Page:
"... naive T scheme, to the effect that T hAi $ A where hi is some nameforming functor, taking propositions to names, and where $ is some form of biconditional. This scheme says, in effect, that T hAi is true under the same circumstances as A. To say that A is true, is saying no more and no less ..."
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naive T scheme, to the effect that T hAi $ A where hi is some nameforming functor, taking propositions to names, and where $ is some form of biconditional. This scheme says, in effect, that T hAi is true under the same circumstances as A. To say that A is true, is saying no more and no less than saying A. 1 Not only do we keep the naive T scheme, but we ensure that our language has a degree of selfreference. As a result, we can express sentences such as the liar: "This very sentence is not true." If the language in question is a natural language, then indexicals will do the trick. If the language is a formal language 1 This is rather naive, of course, for more must be said about propositions. If we take the bearers of truth to be<F49.6
Paraconsistency Everywhere
, 2002
"... logic, inconsistencies need not entail everything. However, there is more than one way a body of information can be inconsistent. In this paper I distinguish contradictions from other inconsistencies, and I show that many different logics are in an important sense, “paraconsistent ” in virtue of bei ..."
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logic, inconsistencies need not entail everything. However, there is more than one way a body of information can be inconsistent. In this paper I distinguish contradictions from other inconsistencies, and I show that many different logics are in an important sense, “paraconsistent ” in virtue of being inconsistency tolerant without thereby being contradiction tolerant. For example, even though no inconsistencies are tolerated by intuitionistic propositional logic, some inconsistencies are tolerated by intuitionistic predicate logic. In this way, intuitionistic predicate logic is, in a mild sense, paraconsistent. So too are orthologic and quantum propositional logic, and other formal systems. Given this fact, a widespread view— that traditional paraconsistent logics are especially repugnant because they countenance inconsistencies—is undercut. Many wellunderstood nonclassical logics countenance inconsistencies as well. “Paraconsistent ” means “beyond the consistent ” [3, 15]. Paraconsistent logics tolerate inconsistencies in a way that traditional logics do not. In a paraconsistent logic, the inference of explosion A, ∼A ⊢ B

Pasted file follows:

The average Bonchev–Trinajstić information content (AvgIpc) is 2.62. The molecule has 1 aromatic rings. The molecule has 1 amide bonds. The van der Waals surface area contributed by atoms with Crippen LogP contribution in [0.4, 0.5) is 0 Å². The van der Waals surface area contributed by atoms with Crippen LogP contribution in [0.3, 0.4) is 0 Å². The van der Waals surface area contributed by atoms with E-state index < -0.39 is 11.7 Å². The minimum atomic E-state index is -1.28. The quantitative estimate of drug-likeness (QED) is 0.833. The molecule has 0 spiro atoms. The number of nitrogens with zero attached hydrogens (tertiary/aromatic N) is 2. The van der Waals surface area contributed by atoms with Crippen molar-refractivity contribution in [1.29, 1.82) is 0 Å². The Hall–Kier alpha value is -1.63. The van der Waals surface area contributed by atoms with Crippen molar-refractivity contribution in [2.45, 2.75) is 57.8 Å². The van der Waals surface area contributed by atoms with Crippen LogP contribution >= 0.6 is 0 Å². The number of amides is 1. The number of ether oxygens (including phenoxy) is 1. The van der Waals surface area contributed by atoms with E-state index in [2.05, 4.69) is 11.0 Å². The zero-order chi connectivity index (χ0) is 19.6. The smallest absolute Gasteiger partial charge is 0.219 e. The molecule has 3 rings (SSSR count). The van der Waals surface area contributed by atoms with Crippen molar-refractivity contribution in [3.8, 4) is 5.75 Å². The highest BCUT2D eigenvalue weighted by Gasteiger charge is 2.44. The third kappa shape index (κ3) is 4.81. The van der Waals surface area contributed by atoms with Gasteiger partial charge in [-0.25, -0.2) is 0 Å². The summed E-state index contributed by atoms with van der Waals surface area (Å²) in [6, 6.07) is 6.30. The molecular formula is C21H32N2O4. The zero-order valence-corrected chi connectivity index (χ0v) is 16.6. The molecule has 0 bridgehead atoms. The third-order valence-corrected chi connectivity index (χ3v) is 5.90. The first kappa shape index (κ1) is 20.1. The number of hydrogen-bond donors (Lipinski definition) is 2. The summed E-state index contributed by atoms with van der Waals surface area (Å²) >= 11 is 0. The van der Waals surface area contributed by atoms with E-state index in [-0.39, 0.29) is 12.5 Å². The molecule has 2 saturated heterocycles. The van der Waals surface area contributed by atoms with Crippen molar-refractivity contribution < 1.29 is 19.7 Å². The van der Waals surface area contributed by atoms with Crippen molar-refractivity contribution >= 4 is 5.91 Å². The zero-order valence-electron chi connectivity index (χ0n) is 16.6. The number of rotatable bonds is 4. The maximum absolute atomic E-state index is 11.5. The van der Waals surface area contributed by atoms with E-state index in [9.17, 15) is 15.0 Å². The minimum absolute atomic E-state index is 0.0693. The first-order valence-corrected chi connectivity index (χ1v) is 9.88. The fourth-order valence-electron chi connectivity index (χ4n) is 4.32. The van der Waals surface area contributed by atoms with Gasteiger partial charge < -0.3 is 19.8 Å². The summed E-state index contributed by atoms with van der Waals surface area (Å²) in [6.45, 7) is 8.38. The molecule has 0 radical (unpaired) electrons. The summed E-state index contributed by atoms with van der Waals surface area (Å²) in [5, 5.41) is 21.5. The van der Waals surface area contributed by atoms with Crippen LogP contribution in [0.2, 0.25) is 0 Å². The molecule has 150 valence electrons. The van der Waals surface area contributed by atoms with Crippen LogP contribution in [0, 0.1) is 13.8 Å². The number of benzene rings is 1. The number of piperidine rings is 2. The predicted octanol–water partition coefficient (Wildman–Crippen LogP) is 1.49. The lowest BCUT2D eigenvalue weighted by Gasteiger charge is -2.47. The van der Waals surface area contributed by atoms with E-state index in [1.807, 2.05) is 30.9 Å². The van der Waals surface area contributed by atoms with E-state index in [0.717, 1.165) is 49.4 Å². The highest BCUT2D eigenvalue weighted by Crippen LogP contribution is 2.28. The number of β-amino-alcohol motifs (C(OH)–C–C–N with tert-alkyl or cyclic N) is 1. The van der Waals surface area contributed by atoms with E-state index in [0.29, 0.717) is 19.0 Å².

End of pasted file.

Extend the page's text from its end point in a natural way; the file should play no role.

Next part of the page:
Printed in the United States of America and the laws of physics * Abstract can be found on page 705.
"... peror] I attempt to put forward a point of view (which I believe to be new) concerning the nature of the physics that might underlie conscious thought processes. As part of my argument, I point out that there could well be room, within physical laws, for an action that is not algorithmic i.e., that ..."
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peror] I attempt to put forward a point of view (which I believe to be new) concerning the nature of the physics that might underlie conscious thought processes. As part of my argument, I point out that there could well be room, within physical laws, for an action that is not algorithmic i.e., that cannot be properly simulated by any computer though I argue that it is likely that such nonalgorithmic action can arise only in an area of physics where there is an important gap in our present physical understanding: the noman'sland between quantum and classical physics. (Mathematical processes of a nonalgorithmic kind certainly do exist, but the question I am raising is whether such processes have a role to play in physics.) I also argue that there is good evidence that conscious thinking is itself not an algorithmic activity, and